In Rostov-on-Don, security forces conducted searches at the lawyer Irina Gak's and public defender Tatiana Sporysheva's premises. They represented the interests of deceased activist Anatoly Berezikov, who was held in a special detention facility. Sporysheva reported that the security forces presented her with a resolution on conducting operational and investigative activities under an article related to incitement to extremism.

The court has ruled the same day conscription of the pro-government activist Daniil Myatin illegal. However, he remains conscripted as the court decision has not yet come into effect.

Nadezhda Nizovkina, a human rights activist from Buryatia [Russia’s constituent republic], was detained for failing to pay an administrative fine of 45,000 rubles [$556] for discrediting the Russian Armed Forces. Apart from helping the mobilized soldiers, Nadezhda supports political prisoner Natalya Filonova. A criminal case was opened against her in May for refusing to testify against Filonova. In the meantime, the court extended Filonova’s arrest, who is suspected of attacking four police officers during a rally against mobilization. Filonova, who is retired, has been in prison since November 2022. Her adopted son was sent to an orphanage.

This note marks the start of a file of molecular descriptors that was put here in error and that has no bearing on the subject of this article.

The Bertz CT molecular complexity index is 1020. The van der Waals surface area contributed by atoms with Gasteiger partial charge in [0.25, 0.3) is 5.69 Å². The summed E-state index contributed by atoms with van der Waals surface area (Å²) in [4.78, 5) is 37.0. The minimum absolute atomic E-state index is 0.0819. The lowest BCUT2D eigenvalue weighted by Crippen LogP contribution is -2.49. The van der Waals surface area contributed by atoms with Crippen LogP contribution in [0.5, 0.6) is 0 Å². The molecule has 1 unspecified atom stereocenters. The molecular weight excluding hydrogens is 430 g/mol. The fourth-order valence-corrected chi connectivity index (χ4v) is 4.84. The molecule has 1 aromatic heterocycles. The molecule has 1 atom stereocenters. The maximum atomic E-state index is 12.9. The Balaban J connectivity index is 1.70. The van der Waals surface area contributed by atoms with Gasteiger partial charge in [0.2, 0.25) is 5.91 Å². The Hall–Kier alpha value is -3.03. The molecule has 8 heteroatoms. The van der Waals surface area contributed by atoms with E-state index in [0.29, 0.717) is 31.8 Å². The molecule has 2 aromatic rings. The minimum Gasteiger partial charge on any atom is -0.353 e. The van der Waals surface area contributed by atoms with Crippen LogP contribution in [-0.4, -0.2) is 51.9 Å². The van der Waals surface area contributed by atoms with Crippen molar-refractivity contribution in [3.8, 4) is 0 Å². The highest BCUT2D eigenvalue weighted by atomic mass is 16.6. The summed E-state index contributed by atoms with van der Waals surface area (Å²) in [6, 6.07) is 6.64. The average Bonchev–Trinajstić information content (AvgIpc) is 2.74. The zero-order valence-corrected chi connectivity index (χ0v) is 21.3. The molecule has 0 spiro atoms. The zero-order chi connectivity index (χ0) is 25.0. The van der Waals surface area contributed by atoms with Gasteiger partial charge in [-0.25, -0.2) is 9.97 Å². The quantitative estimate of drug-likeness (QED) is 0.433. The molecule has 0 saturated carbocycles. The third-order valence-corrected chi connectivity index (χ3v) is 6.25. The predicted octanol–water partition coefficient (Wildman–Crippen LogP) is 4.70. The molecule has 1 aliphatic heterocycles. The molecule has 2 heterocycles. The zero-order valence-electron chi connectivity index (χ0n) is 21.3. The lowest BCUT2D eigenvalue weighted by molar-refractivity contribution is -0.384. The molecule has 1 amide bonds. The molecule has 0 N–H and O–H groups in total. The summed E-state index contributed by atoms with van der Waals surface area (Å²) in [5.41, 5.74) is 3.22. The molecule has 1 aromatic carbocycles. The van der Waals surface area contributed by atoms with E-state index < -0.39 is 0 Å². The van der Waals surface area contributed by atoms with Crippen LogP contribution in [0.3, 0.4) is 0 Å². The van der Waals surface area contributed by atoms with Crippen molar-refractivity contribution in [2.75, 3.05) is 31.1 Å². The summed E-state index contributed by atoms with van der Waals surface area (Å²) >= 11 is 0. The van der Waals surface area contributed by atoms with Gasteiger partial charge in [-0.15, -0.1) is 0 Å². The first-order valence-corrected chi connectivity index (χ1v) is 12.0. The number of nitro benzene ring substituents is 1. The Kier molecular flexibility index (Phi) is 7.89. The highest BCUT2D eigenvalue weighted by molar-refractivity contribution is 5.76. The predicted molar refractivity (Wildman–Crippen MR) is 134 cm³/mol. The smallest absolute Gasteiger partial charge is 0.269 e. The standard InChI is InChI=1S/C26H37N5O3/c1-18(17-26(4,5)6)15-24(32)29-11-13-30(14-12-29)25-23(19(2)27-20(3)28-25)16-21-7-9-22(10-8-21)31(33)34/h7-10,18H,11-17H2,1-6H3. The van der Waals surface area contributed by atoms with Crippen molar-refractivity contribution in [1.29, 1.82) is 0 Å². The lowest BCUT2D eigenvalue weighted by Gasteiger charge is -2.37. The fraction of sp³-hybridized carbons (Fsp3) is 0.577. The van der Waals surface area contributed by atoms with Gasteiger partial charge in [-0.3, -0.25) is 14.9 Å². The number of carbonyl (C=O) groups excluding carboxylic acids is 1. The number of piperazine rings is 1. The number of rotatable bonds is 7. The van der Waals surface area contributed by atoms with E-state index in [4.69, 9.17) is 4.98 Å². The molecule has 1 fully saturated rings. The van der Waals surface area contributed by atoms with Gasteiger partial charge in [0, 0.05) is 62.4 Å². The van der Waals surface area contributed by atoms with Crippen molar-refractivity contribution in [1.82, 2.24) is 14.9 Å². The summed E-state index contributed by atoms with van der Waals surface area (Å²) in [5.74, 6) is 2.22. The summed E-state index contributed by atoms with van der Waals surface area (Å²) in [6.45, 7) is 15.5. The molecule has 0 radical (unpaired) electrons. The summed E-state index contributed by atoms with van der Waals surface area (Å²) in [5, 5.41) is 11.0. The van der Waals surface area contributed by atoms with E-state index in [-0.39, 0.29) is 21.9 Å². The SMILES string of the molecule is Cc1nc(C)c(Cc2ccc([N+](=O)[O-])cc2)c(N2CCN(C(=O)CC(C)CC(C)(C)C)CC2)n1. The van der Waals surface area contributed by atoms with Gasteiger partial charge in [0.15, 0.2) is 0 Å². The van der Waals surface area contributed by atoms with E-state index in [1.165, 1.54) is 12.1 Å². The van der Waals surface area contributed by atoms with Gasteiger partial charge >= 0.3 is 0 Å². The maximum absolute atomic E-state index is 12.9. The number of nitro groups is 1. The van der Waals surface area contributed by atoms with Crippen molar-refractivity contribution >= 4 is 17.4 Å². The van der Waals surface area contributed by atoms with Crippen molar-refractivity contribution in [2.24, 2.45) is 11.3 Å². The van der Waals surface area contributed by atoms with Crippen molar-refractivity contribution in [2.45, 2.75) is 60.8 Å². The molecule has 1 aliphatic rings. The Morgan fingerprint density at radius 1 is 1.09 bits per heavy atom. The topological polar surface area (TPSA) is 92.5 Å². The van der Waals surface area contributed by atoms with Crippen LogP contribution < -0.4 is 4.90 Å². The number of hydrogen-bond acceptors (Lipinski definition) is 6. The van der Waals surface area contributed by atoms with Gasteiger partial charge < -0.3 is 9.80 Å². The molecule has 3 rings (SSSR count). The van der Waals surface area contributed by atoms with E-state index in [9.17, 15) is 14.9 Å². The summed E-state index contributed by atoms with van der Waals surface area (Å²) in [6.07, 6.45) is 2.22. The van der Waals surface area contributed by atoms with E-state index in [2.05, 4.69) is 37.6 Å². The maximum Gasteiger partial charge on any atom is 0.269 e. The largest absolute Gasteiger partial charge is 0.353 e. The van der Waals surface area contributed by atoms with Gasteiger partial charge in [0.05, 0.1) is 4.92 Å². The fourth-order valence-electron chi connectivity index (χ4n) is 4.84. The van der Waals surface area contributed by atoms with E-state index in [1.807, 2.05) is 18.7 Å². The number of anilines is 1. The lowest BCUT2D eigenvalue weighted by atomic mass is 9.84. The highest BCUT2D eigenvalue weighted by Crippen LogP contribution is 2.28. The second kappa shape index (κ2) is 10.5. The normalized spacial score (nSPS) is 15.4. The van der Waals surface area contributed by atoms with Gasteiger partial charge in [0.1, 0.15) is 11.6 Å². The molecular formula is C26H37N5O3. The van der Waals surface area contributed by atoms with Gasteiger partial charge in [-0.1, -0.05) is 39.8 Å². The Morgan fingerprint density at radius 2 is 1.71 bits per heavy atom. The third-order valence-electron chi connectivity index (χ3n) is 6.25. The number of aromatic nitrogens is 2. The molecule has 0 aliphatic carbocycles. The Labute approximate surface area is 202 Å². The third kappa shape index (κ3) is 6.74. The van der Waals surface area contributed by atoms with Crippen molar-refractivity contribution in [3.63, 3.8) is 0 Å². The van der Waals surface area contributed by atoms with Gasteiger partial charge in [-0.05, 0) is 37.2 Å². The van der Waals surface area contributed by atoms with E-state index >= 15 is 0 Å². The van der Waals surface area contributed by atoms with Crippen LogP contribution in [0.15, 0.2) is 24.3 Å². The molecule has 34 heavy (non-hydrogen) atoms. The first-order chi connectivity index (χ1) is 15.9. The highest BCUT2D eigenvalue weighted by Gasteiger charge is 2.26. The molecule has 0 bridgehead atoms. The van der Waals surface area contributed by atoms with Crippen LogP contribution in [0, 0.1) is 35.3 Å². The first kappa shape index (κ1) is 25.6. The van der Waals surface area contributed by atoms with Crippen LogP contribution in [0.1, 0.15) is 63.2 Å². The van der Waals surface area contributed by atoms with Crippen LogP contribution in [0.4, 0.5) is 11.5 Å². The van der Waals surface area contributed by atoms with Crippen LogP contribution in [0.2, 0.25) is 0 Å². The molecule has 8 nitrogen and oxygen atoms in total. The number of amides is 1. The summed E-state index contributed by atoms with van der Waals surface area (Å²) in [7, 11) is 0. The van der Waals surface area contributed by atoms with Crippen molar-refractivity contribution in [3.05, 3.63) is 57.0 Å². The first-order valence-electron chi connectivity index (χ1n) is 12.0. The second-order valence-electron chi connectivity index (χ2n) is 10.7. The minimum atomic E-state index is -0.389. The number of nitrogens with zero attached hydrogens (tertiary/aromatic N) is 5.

Mobilized soldiers from Bashkiria [Russia’s constituent republic] are preparing to use horses in the war. The horses are needed to help the soldiers move "silently on the enemy’s territory and for transportation of essential supplies." The animals have already been moved to the war zone.